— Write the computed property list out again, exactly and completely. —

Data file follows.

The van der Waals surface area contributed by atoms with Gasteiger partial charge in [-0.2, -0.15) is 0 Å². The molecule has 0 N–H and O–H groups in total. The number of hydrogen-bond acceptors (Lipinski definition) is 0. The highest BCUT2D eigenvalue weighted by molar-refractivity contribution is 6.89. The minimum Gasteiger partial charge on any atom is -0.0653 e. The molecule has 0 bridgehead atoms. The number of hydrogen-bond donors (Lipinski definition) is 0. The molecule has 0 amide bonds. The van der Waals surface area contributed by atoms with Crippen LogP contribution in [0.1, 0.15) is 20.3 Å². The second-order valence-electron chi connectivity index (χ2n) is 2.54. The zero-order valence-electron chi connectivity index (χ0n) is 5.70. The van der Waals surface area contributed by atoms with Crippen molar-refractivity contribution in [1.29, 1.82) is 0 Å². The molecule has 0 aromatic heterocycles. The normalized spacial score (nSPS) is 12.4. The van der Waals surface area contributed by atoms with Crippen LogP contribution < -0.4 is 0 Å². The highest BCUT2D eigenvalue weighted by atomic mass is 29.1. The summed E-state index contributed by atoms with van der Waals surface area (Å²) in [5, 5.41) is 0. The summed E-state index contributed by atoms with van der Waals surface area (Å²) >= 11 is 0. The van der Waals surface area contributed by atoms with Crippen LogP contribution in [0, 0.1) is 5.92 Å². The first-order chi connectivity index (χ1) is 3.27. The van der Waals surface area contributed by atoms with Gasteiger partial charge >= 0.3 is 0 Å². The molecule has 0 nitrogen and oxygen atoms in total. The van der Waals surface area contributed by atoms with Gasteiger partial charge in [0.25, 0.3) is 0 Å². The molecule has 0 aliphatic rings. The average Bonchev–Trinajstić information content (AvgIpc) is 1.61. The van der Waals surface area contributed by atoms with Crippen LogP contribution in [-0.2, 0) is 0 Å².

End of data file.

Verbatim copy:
The van der Waals surface area contributed by atoms with Gasteiger partial charge in [-0.2, -0.15) is 0 Å². The molecule has 0 N–H and O–H groups in total. The number of hydrogen-bond acceptors (Lipinski definition) is 0. The highest BCUT2D eigenvalue weighted by molar-refractivity contribution is 6.89. The minimum Gasteiger partial charge on any atom is -0.0653 e. The molecule has 0 bridgehead atoms. The number of hydrogen-bond donors (Lipinski definition) is 0. The molecule has 0 amide bonds. The van der Waals surface area contributed by atoms with Crippen LogP contribution in [0.1, 0.15) is 20.3 Å². The second-order valence-electron chi connectivity index (χ2n) is 2.54. The zero-order valence-electron chi connectivity index (χ0n) is 5.70. The van der Waals surface area contributed by atoms with Crippen molar-refractivity contribution in [1.29, 1.82) is 0 Å². The molecule has 0 aromatic heterocycles. The normalized spacial score (nSPS) is 12.4. The van der Waals surface area contributed by atoms with Crippen LogP contribution < -0.4 is 0 Å². The highest BCUT2D eigenvalue weighted by atomic mass is 29.1. The summed E-state index contributed by atoms with van der Waals surface area (Å²) in [5, 5.41) is 0. The summed E-state index contributed by atoms with van der Waals surface area (Å²) >= 11 is 0. The van der Waals surface area contributed by atoms with Crippen LogP contribution in [0, 0.1) is 5.92 Å². The first-order chi connectivity index (χ1) is 3.27. The van der Waals surface area contributed by atoms with Gasteiger partial charge >= 0.3 is 0 Å². The molecule has 0 nitrogen and oxygen atoms in total. The van der Waals surface area contributed by atoms with Gasteiger partial charge in [0.25, 0.3) is 0 Å². The molecule has 0 aliphatic rings. The average Bonchev–Trinajstić information content (AvgIpc) is 1.61. The van der Waals surface area contributed by atoms with Crippen LogP contribution in [-0.2, 0) is 0 Å².